- Change the channel of your router. Routers work on channels, a bit like radio frequency bands. If you and your neighbour’s routers are on the same band, they might be ‘bumping into each other’, a bit like two people trying to go through a doorway at the same time. This can be done by going onto your router’s settings and changing the channel. Consult your router’s instructions. A lot of modern routers will do this automatically however.
- Manually set your DNS – your DNS setting for your router translates www.google.com that you understand to something like “188.8.131.52” that your computer understands. It is that first bit of delay whenever you load a web page. If you set this on your device, or on your router, to Cloudflare DNS (which is widely recognised to be the fastest) rather the one from your internet provider, then your internet connection will be faster. The address is 184.108.40.206 and 220.127.116.11 for primary and secondary DNS, and the instructions for your router will explain this (or just google the router model number and “change DNS”).
- Ethernet cable – If you are using a computer, and it has an Ethernet port (looks a bit like a telephone socket) then connecting to the router with an Ethernet cable will get you much faster speeds (wired rather than wireless). You can buy them from Amazon/Currys etc, they cost £5 to £15 for about 2 metres.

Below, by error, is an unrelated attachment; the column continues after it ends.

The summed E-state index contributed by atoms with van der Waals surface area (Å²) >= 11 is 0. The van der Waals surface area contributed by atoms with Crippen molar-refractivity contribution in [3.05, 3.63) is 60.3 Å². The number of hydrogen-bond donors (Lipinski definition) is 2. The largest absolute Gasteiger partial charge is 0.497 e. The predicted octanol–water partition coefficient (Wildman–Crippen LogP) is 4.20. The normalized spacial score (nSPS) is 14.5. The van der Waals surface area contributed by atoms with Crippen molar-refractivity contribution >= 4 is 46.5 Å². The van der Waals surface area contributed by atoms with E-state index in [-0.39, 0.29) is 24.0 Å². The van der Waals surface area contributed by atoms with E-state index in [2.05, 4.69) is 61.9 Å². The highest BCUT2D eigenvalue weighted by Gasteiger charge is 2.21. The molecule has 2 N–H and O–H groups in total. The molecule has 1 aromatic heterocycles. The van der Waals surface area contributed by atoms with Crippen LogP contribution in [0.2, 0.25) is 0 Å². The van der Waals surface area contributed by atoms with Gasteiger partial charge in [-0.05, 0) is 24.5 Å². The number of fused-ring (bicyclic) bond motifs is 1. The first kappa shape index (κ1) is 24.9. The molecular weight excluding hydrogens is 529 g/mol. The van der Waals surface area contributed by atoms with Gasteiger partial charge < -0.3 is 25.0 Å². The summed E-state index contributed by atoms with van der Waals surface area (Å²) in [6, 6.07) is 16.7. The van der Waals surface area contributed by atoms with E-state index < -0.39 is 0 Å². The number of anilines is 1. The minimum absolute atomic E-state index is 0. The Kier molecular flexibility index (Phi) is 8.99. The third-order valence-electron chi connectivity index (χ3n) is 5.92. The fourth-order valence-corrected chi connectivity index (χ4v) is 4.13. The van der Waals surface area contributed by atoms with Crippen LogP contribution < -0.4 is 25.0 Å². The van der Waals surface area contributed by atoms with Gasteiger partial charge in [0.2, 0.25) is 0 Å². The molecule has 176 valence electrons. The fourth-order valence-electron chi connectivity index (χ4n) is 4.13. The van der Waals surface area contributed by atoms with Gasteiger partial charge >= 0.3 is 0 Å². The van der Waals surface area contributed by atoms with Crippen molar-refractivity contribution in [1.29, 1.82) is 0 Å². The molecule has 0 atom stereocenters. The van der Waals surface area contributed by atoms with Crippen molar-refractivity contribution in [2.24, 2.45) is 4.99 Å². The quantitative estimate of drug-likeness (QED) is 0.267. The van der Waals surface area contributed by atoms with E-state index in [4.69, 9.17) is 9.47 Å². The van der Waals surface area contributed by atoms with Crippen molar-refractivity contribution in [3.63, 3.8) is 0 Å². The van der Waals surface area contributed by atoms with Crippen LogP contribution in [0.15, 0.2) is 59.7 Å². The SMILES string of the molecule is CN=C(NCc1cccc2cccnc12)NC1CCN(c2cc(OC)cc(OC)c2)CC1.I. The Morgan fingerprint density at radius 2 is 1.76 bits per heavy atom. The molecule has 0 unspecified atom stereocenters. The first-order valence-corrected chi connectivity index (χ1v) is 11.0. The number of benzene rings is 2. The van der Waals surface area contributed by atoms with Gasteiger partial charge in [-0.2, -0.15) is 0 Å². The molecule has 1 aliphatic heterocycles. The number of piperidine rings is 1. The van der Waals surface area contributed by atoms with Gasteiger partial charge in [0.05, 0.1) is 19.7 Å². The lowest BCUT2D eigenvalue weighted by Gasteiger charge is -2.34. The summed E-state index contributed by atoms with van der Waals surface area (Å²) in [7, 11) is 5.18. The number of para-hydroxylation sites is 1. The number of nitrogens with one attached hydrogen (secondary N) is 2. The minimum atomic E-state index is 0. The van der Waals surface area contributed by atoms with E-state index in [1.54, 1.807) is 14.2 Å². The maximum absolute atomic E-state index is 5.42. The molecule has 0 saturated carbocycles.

- WiFi Repeater – These cost about £25, and repeat your WiFi signal. They are a little box that only needs a plug and about 5-10 minutes of setup. I have had mixed results, but they certainly work for a lot of people.
- Homeplugs/Powerline – These are a pair of units that work like an Ethernet cable, but piggyback your electricity wiring. I have had great success with these for device that have an Ethernet port (like a PC or a smart TV) – my Mum uses these to get decent speeds for her smart TV. They are about £25 for a pair. You can also get Homeplugs with built in WiFi Repeaters.
- Replacement Router – These can cost anywhere from £50 to £500, but broadly fall into two types:-
a. Conventional Routers – Like what you had before, but bigger, better, etc. You would put your existing router into “Modem Mode” (consult instructions) and then connect the new router. I have used this approach, it often gives you more options (like guest networks) and prioritising certain devices. This is a good option if your router is in the middle of your house, and you just need a bit more range.
b. Mesh Routers – £200 upwards, this is similar to (a) but you have around 3 devices around your home creating an even spread of wifi. I can recommend Google WiFi (this is my setup), but BT do a set and there are several different brands on Amazon. If you pay for fast Internet (25Mbps upwards) then you should really be doing this IMHO (or have a strong conventional router). If you have enough money and just want your internet to be ‘better’, then getting the fastest broadband package and then buying a mesh router is probably the most effective low hassle way to get your internet fixed.
Every home network is different, and I am by no means an infrastructure engineer. I do work in IT and know a lot of very smart people, and am lucky enough to have been able to try all of the technologies and hacks above to find out what works and what doesn’t. Best of luck.